http://www.gadgetspeak.com/review/NETGEAR_ReadyNAS_212_ReadyCLOUD-868750.html

CLOUD Ready NAS 

The question that needs to be answered first is whether this next review concerns hardware or software. In fact, as will quickly become clear, the review starts off by covering the hardware before moving on to the software element of this NETGEAR offering.

NETGEAR RN21200 100NES ReadyNAS 212
click image to enlarge

Providing the hardware element in this package is the NETGEAR ReadyNAS 212 box.  This is a 2-bay Network Attached Storage device that comes with a three year Diskless warranty.  The box, combining a colour scheme of matte and lacquered black, has dimensions of 220 x 101 x 142 mm (D x W x H) and weighs, in its original diskless state, 2.03kg.  Powered by a 1.4GHz ARM Cortex A15 Quad Core processor with access to 2GB of memory, the NAS RN212 box can support up a capacity of 12TB spread over two bays.  NETGEAR had supplied a single new 1TB Red WD drive for my testing purposes. 

This immediately put an end to any thoughts I may have had regarding the testing of ant RAID features.  Inserting the supplied drive into the first bay was relatively straightforward once the plastic insert was removed from the bay.  Hidden behind a lacquered gateway cover, early bay has its own security clip that both holds the drive in place and ensures the drive is fully and correctly inserted.

With the drive(s) inserted you can then attach the supplied power lead and Ethernet cable to the relevant connection sockets on the rear of the NAS box.  With the Ethernet cable linked to your router and power turned on using a front-mounted button, LED lights will indicate which bays are populated – in my case just bay one.  You can then log onto http://readycloud.netgear.com and begin the setting up process of this device and software.

If you are using drives that may have been used elsewhere then you could need to reformat the drives.  In my case this was unnecessary as the supplied drive was brand new.  There is a choice of selecting from a default set up or an offline advanced installation.  I opted for the default setup of ReadyCLOUD which required the creation of a MyNETGEAR account that was based on an email address and a password made up of lower and uppercase characters plus a numeral.  The device can be named and allocated a time zone from a drop down scrollable list.  You can opt for a choice of setup types made up of ReadyCLOUD being a web portal; mobile app for iOS or Android; and a PC or OSX app.

At this stage of the operation a system upgrade was indicated as being available.  This firmware offered improved LAN performance allowing for sharing files via email links within ReadyCLOUD and automatic computer backup and sync with a ReadyCLOUD desktop app.  Once this upgrade had been completed a web based interface appeared with folders for Documents, Home, Music, Pictures and Video.  This is accompanied with a recommendation to bookmark this page for easy access in the future.  Overall my presence was barely needed during this software setup routine, apart from a few mouse clicks, as all the hard work relating to the recognition of the device and setting up of the equipment was dealt with on my behalf.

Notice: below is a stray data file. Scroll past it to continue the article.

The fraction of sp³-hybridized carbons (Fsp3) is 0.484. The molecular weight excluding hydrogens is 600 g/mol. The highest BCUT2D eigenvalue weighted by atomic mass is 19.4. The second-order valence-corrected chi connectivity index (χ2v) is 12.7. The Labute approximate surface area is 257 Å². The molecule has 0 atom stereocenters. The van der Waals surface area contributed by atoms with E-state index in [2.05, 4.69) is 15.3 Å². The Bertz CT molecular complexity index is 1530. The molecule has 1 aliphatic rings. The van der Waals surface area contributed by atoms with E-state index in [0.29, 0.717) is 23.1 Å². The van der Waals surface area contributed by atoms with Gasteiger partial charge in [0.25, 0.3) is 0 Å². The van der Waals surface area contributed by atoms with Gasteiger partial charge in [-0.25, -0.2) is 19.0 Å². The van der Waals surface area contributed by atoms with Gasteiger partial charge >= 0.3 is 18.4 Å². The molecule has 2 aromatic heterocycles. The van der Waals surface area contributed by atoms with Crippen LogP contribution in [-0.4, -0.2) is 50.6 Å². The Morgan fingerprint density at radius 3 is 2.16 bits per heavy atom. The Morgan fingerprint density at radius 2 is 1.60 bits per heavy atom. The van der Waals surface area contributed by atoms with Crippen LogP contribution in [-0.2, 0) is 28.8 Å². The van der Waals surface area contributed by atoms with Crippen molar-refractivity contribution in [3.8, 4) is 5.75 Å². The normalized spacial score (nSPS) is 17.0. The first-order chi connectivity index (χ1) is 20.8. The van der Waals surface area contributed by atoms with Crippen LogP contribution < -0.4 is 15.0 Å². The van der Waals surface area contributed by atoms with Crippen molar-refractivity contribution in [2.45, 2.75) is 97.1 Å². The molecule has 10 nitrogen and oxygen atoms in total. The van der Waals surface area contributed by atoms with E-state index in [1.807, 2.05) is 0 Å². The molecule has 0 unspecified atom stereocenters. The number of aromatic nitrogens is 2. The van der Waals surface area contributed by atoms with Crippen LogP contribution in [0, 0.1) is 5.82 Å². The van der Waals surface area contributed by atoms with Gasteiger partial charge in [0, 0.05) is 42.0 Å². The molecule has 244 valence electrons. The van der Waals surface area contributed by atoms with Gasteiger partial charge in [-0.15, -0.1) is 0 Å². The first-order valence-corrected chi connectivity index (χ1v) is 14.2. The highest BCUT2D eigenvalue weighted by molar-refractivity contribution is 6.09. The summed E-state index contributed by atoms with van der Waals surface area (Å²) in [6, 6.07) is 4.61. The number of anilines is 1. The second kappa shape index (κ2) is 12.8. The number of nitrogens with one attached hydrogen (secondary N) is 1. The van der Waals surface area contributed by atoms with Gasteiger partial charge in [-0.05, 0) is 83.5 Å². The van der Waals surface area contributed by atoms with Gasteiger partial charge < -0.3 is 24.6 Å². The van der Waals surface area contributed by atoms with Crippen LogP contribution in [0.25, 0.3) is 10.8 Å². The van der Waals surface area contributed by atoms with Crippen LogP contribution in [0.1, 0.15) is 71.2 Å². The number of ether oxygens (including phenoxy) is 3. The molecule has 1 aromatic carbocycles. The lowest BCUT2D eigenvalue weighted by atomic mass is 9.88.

The NETGEAR ReadyNAS operating system 6 software is based on a file system known as B-tree file system or Btrfs for short.  Btrfs has been designed to give users an extra level of protection for their valuable data by avoiding issues such as bit rot which is sometimes referred to as silent data corruption.  This protection against bit rot is achieved in three ways.  The Btrfs method takes a checksum of every data block that is written to the NAS device.  During each and every subsequent read process, the various checksums are verified.  If any issues occur then an auto-repair module kicks into action and repairs corrupted data.

Btrfs supports the creation of snapshots which can be implemented on a user-defined schedule.  Set to occur on an hourly, daily or weekly basis as circumstances demand, these snapshots do not copy all the data, which could be detrimental to both the speed of operation and disk capacity, but only target the actual changes and use pointers to reduce the amount of space taken up.  The new data, if there is any, will be written to a different location, leaving the original data intact.  A timeline feature will provide an easy reference in case you need, at any time, to step back to a previous version of the data.

I did encounter one problem with the installation of the ReadyCLOUD.  Earlier I mentioned the option of a PC or OSX app.  This tool is available for downloading from the product’s Internet interface.  Unfortunately when I tried to download this app, the signature of Ready Setup.exe was identified as corrupt or invalid and I was unable to run the file and check out its functionality regarding backup and sync facilities.  Presumably this file was not protected by a Btrfs checksum.

A recent check of Amazon.co.uk had the NETGEAR ReadyNAS 212 2-bay diskless box priced at £244.84.  While this might seem a heavy price to pay for a diskless 2-bay NAS box you do need to take into consideration that this price includes the web based Btrfs management software to protect data from mishaps.

http://www.netgear.com/support/product/readycloud

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Features3
Performance3
Value3
Ease of use3
Design3
OverallNETGEAR ReadyNAS 212 ReadyCLOUD rated 68 out of 100

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